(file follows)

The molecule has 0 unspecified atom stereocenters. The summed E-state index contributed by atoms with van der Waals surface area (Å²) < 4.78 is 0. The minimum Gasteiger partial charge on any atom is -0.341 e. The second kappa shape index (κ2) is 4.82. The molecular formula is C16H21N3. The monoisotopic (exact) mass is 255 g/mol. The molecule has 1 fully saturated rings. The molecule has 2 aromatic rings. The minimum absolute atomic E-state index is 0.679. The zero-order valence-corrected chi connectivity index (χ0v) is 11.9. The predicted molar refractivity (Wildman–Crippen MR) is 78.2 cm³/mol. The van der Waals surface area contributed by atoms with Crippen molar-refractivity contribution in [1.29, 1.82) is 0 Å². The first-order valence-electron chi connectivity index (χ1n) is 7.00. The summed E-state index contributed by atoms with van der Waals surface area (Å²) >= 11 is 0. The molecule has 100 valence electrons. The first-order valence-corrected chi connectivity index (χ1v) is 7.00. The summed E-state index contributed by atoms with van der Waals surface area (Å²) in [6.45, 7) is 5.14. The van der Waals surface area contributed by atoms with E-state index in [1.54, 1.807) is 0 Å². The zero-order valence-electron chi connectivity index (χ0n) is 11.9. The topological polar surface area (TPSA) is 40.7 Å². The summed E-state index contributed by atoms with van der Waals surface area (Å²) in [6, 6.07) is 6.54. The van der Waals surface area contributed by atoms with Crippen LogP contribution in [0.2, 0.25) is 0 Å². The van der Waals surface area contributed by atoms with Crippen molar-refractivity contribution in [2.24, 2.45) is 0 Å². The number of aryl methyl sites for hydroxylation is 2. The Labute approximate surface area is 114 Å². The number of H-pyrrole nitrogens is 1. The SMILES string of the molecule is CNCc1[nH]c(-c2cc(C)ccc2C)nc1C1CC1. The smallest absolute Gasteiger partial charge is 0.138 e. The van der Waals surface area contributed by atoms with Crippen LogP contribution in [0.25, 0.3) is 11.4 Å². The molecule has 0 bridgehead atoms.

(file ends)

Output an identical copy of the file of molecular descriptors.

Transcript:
The molecule has 0 unspecified atom stereocenters. The summed E-state index contributed by atoms with van der Waals surface area (Å²) < 4.78 is 0. The minimum Gasteiger partial charge on any atom is -0.341 e. The second kappa shape index (κ2) is 4.82. The molecular formula is C16H21N3. The monoisotopic (exact) mass is 255 g/mol. The molecule has 1 fully saturated rings. The molecule has 2 aromatic rings. The minimum absolute atomic E-state index is 0.679. The zero-order valence-corrected chi connectivity index (χ0v) is 11.9. The predicted molar refractivity (Wildman–Crippen MR) is 78.2 cm³/mol. The van der Waals surface area contributed by atoms with Crippen molar-refractivity contribution in [1.29, 1.82) is 0 Å². The first-order valence-electron chi connectivity index (χ1n) is 7.00. The summed E-state index contributed by atoms with van der Waals surface area (Å²) >= 11 is 0. The molecule has 100 valence electrons. The first-order valence-corrected chi connectivity index (χ1v) is 7.00. The summed E-state index contributed by atoms with van der Waals surface area (Å²) in [6.45, 7) is 5.14. The van der Waals surface area contributed by atoms with E-state index in [1.54, 1.807) is 0 Å². The zero-order valence-electron chi connectivity index (χ0n) is 11.9. The topological polar surface area (TPSA) is 40.7 Å². The summed E-state index contributed by atoms with van der Waals surface area (Å²) in [6, 6.07) is 6.54. The van der Waals surface area contributed by atoms with Crippen LogP contribution in [0.2, 0.25) is 0 Å². The van der Waals surface area contributed by atoms with Crippen molar-refractivity contribution in [2.24, 2.45) is 0 Å². The number of aryl methyl sites for hydroxylation is 2. The Labute approximate surface area is 114 Å². The number of H-pyrrole nitrogens is 1. The SMILES string of the molecule is CNCc1[nH]c(-c2cc(C)ccc2C)nc1C1CC1. The smallest absolute Gasteiger partial charge is 0.138 e. The van der Waals surface area contributed by atoms with Crippen LogP contribution in [0.25, 0.3) is 11.4 Å². The molecule has 0 bridgehead atoms.